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Day Trip: Lynnville, Tennessee

It's only about an hour and a half from Hartselle. Go straight up I-65 north, then head west at Exit 27. After passing about 9 miles of picturesque farms and hilly terrain, you'll roll right into Lynnville, Tennessee, population 327, where the whole downtown is on the National Registry of Historic Places. Let me highlight 4 spots Steve and I found particularly interesting.


SODA POP JUNCTION

We purposefully arrived in time for a late breakfast at Soda Pop Junction, but I'd like to go back for lunch before long. It is reputed to have the #1 hamburger and the #2 milkshake in the whole state of Tennessee. I can say for sure that the country ham rates an A+.

This place is the Granddaddy of Cracker Barrel. From 1928-1976 it was a pharmacy with a soda fountain. Then, Big Johnny Phelps took it over and started serving his famous burgers. Little Johnny owns it now, and his son is expected to take over when Little Johnny gets ready to hang up his apron.

If only the weathered wood floors, paneling, and brick walls could talk! Memorabilia is everywhere, and the top of the walls are lined with vintage 45 rpm vinyl records. The whole place screams "Tennessee!"

I hear the most popular meal of the week is the Sunday buffet when cars are parked on both sides of the street as far as you can see. Serving begins at 11:00 a.m.


LYNNVILLE RAILROAD MUSEUM


Across the street from Soda Pop Junction and appropriately beside the railroad tracks, you'll find the Lynnville Railroad Museum. If you are a train enthusiast, you're sure to be entertained by the displays. It is open seven days a week from 9:00 to 4:00. There is no admission charge, but donations are gratefully accepted.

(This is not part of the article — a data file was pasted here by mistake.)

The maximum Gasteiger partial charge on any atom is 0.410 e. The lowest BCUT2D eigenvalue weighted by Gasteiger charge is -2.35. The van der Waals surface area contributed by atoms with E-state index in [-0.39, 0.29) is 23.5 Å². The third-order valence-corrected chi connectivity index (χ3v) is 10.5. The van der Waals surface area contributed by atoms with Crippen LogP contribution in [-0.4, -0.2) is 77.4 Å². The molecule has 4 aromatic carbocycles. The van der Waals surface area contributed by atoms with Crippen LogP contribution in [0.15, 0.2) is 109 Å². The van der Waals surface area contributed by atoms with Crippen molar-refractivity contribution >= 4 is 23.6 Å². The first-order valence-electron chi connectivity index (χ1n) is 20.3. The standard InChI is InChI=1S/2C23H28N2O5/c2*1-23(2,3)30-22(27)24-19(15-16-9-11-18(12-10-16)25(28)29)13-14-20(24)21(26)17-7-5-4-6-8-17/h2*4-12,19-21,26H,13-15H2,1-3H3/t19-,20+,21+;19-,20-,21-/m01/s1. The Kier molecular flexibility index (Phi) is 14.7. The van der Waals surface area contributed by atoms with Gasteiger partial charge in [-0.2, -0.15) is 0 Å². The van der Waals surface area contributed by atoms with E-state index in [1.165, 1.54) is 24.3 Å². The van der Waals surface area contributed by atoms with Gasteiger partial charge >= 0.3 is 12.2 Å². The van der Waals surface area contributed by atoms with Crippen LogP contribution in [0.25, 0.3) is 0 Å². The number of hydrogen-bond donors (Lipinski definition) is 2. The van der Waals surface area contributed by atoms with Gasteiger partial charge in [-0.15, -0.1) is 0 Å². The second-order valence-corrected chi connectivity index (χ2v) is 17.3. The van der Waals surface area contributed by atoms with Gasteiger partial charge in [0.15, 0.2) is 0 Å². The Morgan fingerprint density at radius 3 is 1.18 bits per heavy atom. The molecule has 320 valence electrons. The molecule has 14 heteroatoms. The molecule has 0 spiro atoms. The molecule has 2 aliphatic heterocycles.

**Just a note -- you'll find public restrooms inside the building marked City Hall and Courtyard. Walk through the doors and go to the right to an unexpected, peaceful spot.



COLONEL LITTLETON PRIVATE STOCK STORE

Much of the main block is taken up by storefronts with the Col. Littleton name. Most are actually storage places for the inventory of products, but one is a beautiful shop where amazing leather goods are displayed. By all means, go inside. The building was once a hardware store and then a bank. Be sure to notice the bank vault along the back wall.

Col. Littleton started making his leather goods in 1987 and still creates the designs, which are now shipped to 182 countries! His works are truly remarkable. A quote in his catalog undoubtedly sums up his philosophy: "It never occurred to me that I should go into business to make ordinary products. As we all know, that market is already very well represented. People come to Col. Littleton in search of the extraordinary. In the final analysis, once the vision is established, value almost always equates to time and materials . . . the time it takes to make something and the materials from which it's made." He claims to be "partial to things with staying power." His leather comes from Tennessee Tanning in Tullahoma, Tennessee, and the products are crafted four miles down the road -- "All goods made in Lynnville, Tennessee."

Check out the website -- www.ColonelLittleton.com. And make a note that they will ship free to Alabama.


LYNNVILLE FRIED PIE COMPANY "Home of the Tennessee Turnover"

There are plenty of tables, in case you want to eat a fried pie while it's still warm. Steve and I chose 2 each to take home for later. It was very difficult to limit our choices to only 2. The day we visited they had chocolate, peach, apricot, apple, blackberry, and coconut fried pies, along with a selection of tartlets and truffles. They will also take special orders for whole pies, such as chess.



I noticed a card on the counter with the name Sandra White, so I asked the lady behind the counter if that was her name. She replied, "Yes, but I'm not the owner. I'm the baker." One day I want to return to watch the process from beginning to end. What fun work!

Make a note that their current hours are Wednesday through Saturday from 10:00 to 3:00.



Have I stirred your curiosity about Lynnville? Go. See for yourself and have a nice day.



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Connie Pearson | Travel Blogger
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